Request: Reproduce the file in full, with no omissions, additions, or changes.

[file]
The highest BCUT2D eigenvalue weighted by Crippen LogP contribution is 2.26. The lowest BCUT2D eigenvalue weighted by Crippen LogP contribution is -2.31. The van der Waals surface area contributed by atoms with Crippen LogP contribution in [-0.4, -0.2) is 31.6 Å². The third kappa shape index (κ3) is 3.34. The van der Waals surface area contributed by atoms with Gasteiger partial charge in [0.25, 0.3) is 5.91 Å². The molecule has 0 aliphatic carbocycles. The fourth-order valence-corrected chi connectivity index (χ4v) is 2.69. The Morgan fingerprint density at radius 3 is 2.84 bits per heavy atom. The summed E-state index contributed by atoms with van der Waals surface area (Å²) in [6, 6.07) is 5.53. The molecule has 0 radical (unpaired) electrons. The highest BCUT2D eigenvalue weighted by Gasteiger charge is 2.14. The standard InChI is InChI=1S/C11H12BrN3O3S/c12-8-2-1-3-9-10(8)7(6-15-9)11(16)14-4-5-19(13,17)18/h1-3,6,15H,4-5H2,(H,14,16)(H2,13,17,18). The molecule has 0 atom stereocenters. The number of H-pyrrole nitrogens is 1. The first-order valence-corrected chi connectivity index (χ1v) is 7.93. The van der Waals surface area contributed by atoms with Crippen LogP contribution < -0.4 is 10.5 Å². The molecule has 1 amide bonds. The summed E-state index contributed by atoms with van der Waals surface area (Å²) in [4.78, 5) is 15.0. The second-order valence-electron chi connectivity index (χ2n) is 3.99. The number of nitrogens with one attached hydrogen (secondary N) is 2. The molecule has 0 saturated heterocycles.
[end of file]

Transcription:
The highest BCUT2D eigenvalue weighted by Crippen LogP contribution is 2.26. The lowest BCUT2D eigenvalue weighted by Crippen LogP contribution is -2.31. The van der Waals surface area contributed by atoms with Crippen LogP contribution in [-0.4, -0.2) is 31.6 Å². The third kappa shape index (κ3) is 3.34. The van der Waals surface area contributed by atoms with Gasteiger partial charge in [0.25, 0.3) is 5.91 Å². The molecule has 0 aliphatic carbocycles. The fourth-order valence-corrected chi connectivity index (χ4v) is 2.69. The Morgan fingerprint density at radius 3 is 2.84 bits per heavy atom. The summed E-state index contributed by atoms with van der Waals surface area (Å²) in [6, 6.07) is 5.53. The molecule has 0 radical (unpaired) electrons. The highest BCUT2D eigenvalue weighted by Gasteiger charge is 2.14. The standard InChI is InChI=1S/C11H12BrN3O3S/c12-8-2-1-3-9-10(8)7(6-15-9)11(16)14-4-5-19(13,17)18/h1-3,6,15H,4-5H2,(H,14,16)(H2,13,17,18). The molecule has 0 atom stereocenters. The number of H-pyrrole nitrogens is 1. The first-order valence-corrected chi connectivity index (χ1v) is 7.93. The van der Waals surface area contributed by atoms with Crippen LogP contribution < -0.4 is 10.5 Å². The molecule has 1 amide bonds. The summed E-state index contributed by atoms with van der Waals surface area (Å²) in [4.78, 5) is 15.0. The second-order valence-electron chi connectivity index (χ2n) is 3.99. The number of nitrogens with one attached hydrogen (secondary N) is 2. The molecule has 0 saturated heterocycles.